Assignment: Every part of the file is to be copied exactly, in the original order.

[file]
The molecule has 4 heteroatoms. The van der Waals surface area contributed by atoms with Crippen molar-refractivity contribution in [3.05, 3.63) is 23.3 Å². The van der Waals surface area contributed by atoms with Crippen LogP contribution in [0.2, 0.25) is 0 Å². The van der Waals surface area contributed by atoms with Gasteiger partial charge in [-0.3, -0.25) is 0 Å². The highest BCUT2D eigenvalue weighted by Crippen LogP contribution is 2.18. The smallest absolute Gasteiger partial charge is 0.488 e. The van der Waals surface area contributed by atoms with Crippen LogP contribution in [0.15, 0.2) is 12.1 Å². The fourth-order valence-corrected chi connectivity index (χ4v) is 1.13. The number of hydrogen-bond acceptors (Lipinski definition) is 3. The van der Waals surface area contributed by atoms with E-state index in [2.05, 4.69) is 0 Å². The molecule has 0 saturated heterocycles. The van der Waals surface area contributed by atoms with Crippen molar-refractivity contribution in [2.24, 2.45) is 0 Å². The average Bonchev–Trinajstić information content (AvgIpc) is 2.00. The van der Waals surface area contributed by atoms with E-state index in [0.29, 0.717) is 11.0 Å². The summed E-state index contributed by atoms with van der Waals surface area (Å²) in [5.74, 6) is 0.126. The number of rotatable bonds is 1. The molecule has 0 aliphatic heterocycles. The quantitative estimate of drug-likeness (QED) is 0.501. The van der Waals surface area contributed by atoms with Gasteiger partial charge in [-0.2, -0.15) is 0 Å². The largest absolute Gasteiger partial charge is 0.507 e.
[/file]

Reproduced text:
The molecule has 4 heteroatoms. The van der Waals surface area contributed by atoms with Crippen molar-refractivity contribution in [3.05, 3.63) is 23.3 Å². The van der Waals surface area contributed by atoms with Crippen LogP contribution in [0.2, 0.25) is 0 Å². The van der Waals surface area contributed by atoms with Gasteiger partial charge in [-0.3, -0.25) is 0 Å². The highest BCUT2D eigenvalue weighted by Crippen LogP contribution is 2.18. The smallest absolute Gasteiger partial charge is 0.488 e. The van der Waals surface area contributed by atoms with Crippen LogP contribution in [0.15, 0.2) is 12.1 Å². The fourth-order valence-corrected chi connectivity index (χ4v) is 1.13. The number of hydrogen-bond acceptors (Lipinski definition) is 3. The van der Waals surface area contributed by atoms with E-state index in [2.05, 4.69) is 0 Å². The molecule has 0 saturated heterocycles. The van der Waals surface area contributed by atoms with Crippen molar-refractivity contribution in [2.24, 2.45) is 0 Å². The average Bonchev–Trinajstić information content (AvgIpc) is 2.00. The van der Waals surface area contributed by atoms with E-state index in [0.29, 0.717) is 11.0 Å². The summed E-state index contributed by atoms with van der Waals surface area (Å²) in [5.74, 6) is 0.126. The number of rotatable bonds is 1. The molecule has 0 aliphatic heterocycles. The quantitative estimate of drug-likeness (QED) is 0.501. The van der Waals surface area contributed by atoms with Gasteiger partial charge in [-0.2, -0.15) is 0 Å². The largest absolute Gasteiger partial charge is 0.507 e.